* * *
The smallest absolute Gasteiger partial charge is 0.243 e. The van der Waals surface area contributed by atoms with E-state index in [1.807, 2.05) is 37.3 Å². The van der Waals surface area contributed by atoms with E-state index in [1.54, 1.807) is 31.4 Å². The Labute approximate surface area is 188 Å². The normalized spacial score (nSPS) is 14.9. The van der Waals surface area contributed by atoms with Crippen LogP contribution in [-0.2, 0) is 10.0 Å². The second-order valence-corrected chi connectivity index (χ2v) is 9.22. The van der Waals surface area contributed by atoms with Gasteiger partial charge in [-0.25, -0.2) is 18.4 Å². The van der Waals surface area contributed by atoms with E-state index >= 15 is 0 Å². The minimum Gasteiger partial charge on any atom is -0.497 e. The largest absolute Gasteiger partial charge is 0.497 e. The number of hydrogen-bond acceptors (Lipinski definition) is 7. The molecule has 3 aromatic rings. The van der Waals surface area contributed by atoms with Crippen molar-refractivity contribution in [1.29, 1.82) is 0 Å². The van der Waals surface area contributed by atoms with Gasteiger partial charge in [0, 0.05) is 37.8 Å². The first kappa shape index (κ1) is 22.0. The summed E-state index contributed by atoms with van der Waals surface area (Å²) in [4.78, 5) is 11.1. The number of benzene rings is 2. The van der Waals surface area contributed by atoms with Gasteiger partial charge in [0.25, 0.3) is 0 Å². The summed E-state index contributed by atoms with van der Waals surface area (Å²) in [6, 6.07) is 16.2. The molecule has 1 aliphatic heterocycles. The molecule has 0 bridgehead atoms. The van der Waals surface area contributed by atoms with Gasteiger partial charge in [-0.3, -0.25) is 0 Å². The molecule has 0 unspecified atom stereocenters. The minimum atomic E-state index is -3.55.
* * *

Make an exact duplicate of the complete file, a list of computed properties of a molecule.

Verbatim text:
The smallest absolute Gasteiger partial charge is 0.243 e. The van der Waals surface area contributed by atoms with E-state index in [1.807, 2.05) is 37.3 Å². The van der Waals surface area contributed by atoms with E-state index in [1.54, 1.807) is 31.4 Å². The Labute approximate surface area is 188 Å². The normalized spacial score (nSPS) is 14.9. The van der Waals surface area contributed by atoms with Crippen LogP contribution in [-0.2, 0) is 10.0 Å². The second-order valence-corrected chi connectivity index (χ2v) is 9.22. The van der Waals surface area contributed by atoms with Gasteiger partial charge in [-0.25, -0.2) is 18.4 Å². The van der Waals surface area contributed by atoms with E-state index >= 15 is 0 Å². The minimum Gasteiger partial charge on any atom is -0.497 e. The largest absolute Gasteiger partial charge is 0.497 e. The number of hydrogen-bond acceptors (Lipinski definition) is 7. The molecule has 3 aromatic rings. The van der Waals surface area contributed by atoms with Crippen molar-refractivity contribution in [1.29, 1.82) is 0 Å². The van der Waals surface area contributed by atoms with Gasteiger partial charge in [0, 0.05) is 37.8 Å². The first kappa shape index (κ1) is 22.0. The summed E-state index contributed by atoms with van der Waals surface area (Å²) in [4.78, 5) is 11.1. The number of benzene rings is 2. The van der Waals surface area contributed by atoms with Gasteiger partial charge in [0.25, 0.3) is 0 Å². The summed E-state index contributed by atoms with van der Waals surface area (Å²) in [6, 6.07) is 16.2. The molecule has 1 aliphatic heterocycles. The molecule has 0 bridgehead atoms. The van der Waals surface area contributed by atoms with Gasteiger partial charge in [-0.3, -0.25) is 0 Å². The molecule has 0 unspecified atom stereocenters. The minimum atomic E-state index is -3.55.